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That first-grader who organizes his family’s recycling bins and sets up a backyard compost unit seems almost destined for a major in environmental/environmental health engineering. People with a devotion to environmental causes know it long before college; they not only believe in the ideals of preservation and conservation, though. They live them out. Keeping our air and water clean, developing systems to minimize health risks from hazardous waste, and promoting regulations for industries all fall under environmental/environmental health engineering. In this major, you’ll learn about the impact of different industries on the environment, possible strategies for reversing damaging effects, ways to provide potable water and reduce air pollution, and the safest methods of waste disposal. You’ll tackle the specific ways that our environment affects our health and what measures we can take individually and as a society to . Special interests might include hydrology, hazardous substance treatment, hydraulics, or geostatistical modeling. Some programs will even have you drafting mock legislation that, for example, protects wildlife reserves.

According to Tufts University, environmental health has three components: biological, physical, and social. By the time you’ve completed your studies, you’ll be better able to understand the health-to-environment relationship and how it can (and should be) optimized.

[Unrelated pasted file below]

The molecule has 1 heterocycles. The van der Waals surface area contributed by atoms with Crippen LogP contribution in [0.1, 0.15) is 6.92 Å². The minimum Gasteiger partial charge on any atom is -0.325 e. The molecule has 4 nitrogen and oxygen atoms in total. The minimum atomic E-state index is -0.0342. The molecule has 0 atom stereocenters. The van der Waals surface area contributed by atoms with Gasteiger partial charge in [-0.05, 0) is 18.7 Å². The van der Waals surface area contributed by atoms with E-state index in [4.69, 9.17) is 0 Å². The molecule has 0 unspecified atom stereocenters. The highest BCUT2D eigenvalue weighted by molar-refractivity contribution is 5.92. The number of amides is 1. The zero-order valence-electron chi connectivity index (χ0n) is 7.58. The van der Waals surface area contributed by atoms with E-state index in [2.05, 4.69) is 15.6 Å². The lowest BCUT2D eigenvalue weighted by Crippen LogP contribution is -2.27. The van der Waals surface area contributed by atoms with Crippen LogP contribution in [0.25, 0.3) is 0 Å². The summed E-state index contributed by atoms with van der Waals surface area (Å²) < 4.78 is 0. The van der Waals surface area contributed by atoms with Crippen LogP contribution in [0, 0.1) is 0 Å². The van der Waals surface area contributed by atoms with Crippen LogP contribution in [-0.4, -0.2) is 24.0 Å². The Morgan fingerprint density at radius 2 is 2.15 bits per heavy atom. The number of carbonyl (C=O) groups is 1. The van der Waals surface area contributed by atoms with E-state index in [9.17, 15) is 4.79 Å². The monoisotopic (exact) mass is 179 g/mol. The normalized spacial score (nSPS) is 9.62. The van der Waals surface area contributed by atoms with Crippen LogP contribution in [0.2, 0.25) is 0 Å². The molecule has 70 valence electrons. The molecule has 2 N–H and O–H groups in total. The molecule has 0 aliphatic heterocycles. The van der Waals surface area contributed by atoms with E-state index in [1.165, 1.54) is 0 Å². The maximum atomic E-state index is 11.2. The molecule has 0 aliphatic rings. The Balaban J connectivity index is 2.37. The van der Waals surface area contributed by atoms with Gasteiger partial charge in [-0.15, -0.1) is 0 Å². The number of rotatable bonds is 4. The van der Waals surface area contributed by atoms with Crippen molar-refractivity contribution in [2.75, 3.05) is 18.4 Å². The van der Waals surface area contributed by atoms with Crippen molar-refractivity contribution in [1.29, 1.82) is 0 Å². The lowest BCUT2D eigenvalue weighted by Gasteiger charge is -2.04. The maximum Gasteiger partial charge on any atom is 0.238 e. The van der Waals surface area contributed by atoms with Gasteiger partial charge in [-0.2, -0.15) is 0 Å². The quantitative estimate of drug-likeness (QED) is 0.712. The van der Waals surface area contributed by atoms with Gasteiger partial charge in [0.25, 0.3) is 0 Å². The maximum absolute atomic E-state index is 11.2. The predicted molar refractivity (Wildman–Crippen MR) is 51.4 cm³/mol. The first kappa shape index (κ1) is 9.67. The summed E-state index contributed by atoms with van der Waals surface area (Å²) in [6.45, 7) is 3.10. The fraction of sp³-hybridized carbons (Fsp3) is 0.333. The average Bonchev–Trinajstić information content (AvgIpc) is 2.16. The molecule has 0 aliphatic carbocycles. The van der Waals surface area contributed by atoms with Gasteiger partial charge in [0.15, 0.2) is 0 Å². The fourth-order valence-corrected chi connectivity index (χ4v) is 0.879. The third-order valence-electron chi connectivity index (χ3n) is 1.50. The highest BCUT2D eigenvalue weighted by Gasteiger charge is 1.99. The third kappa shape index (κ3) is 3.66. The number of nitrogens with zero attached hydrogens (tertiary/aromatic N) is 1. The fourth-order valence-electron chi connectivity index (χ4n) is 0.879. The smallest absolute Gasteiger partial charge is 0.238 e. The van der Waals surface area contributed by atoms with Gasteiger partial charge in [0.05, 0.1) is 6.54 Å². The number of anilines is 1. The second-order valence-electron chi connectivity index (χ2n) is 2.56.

Studies in environmental/environmental health engineering involve many different, often overlapping fields: infectious disease, biology, chemistry, biostatistics, epidemiology, toxicology, nutrition, and math. In most programs, you’ll enhance your classroom knowledge with hands-on research and laboratory work.


  • Air Pollution Control

  • Biology of Populations

  • Biostatistics

  • Calculus Environmental Engineering Processes

  • Environmental Biology

  • Environmental Toxicology

  • Fluid Mechanics

  • Hazardous Materials Management

  • Health Effects and Risk Management

  • Hydrology

  • Parasites

  • Pollution Prevention

  • Water and Wastewater Plant Design

  • Water Contaminants


You’ll best prepare yourself to be an engineer with courses in math, chemistry, physics, biology, and other sciences. The higher the level, the better. (You’ll get a head start in your college course work by taking calculus and trigonometry.) Computer courses are also important. Look into environmental clubs at your school or local volunteer work that would give you experience with environmental concerns.